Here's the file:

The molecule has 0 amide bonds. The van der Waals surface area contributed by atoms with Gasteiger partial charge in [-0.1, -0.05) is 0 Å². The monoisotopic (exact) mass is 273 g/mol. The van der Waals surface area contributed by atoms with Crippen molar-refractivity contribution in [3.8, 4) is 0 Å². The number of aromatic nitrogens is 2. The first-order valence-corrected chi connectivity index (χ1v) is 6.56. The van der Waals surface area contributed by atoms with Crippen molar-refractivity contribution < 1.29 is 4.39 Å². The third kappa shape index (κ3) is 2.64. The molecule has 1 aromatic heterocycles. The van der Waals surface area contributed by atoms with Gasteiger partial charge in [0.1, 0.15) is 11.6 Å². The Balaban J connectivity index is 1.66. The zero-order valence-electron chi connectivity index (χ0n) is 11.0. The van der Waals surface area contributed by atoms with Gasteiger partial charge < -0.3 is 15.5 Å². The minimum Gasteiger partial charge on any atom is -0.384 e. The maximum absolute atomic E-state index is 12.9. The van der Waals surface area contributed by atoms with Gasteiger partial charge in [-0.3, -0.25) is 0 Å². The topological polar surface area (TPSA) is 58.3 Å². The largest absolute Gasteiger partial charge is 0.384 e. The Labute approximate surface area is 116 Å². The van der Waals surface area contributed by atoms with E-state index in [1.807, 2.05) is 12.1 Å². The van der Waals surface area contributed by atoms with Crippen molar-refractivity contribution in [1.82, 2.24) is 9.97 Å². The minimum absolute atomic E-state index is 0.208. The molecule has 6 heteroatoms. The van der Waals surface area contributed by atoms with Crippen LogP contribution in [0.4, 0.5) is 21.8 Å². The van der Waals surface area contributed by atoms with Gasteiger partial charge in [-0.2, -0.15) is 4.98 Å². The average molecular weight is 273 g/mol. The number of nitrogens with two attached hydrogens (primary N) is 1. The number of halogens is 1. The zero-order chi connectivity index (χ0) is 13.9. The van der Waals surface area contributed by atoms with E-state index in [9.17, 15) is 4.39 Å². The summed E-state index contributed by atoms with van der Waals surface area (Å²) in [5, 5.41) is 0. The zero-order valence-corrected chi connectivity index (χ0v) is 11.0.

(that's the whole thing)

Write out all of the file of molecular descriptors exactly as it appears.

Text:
The molecule has 0 amide bonds. The van der Waals surface area contributed by atoms with Gasteiger partial charge in [-0.1, -0.05) is 0 Å². The monoisotopic (exact) mass is 273 g/mol. The van der Waals surface area contributed by atoms with Crippen molar-refractivity contribution in [3.8, 4) is 0 Å². The number of aromatic nitrogens is 2. The first-order valence-corrected chi connectivity index (χ1v) is 6.56. The van der Waals surface area contributed by atoms with Crippen molar-refractivity contribution < 1.29 is 4.39 Å². The third kappa shape index (κ3) is 2.64. The molecule has 1 aromatic heterocycles. The van der Waals surface area contributed by atoms with Gasteiger partial charge in [0.1, 0.15) is 11.6 Å². The Balaban J connectivity index is 1.66. The zero-order valence-electron chi connectivity index (χ0n) is 11.0. The van der Waals surface area contributed by atoms with Gasteiger partial charge < -0.3 is 15.5 Å². The minimum Gasteiger partial charge on any atom is -0.384 e. The maximum absolute atomic E-state index is 12.9. The van der Waals surface area contributed by atoms with Gasteiger partial charge in [-0.3, -0.25) is 0 Å². The topological polar surface area (TPSA) is 58.3 Å². The largest absolute Gasteiger partial charge is 0.384 e. The Labute approximate surface area is 116 Å². The van der Waals surface area contributed by atoms with E-state index in [1.807, 2.05) is 12.1 Å². The van der Waals surface area contributed by atoms with Crippen molar-refractivity contribution in [1.82, 2.24) is 9.97 Å². The minimum absolute atomic E-state index is 0.208. The molecule has 6 heteroatoms. The van der Waals surface area contributed by atoms with Crippen LogP contribution in [0.4, 0.5) is 21.8 Å². The van der Waals surface area contributed by atoms with Gasteiger partial charge in [-0.2, -0.15) is 4.98 Å². The average molecular weight is 273 g/mol. The number of nitrogens with two attached hydrogens (primary N) is 1. The number of halogens is 1. The zero-order chi connectivity index (χ0) is 13.9. The van der Waals surface area contributed by atoms with E-state index in [9.17, 15) is 4.39 Å². The summed E-state index contributed by atoms with van der Waals surface area (Å²) in [5, 5.41) is 0. The zero-order valence-corrected chi connectivity index (χ0v) is 11.0.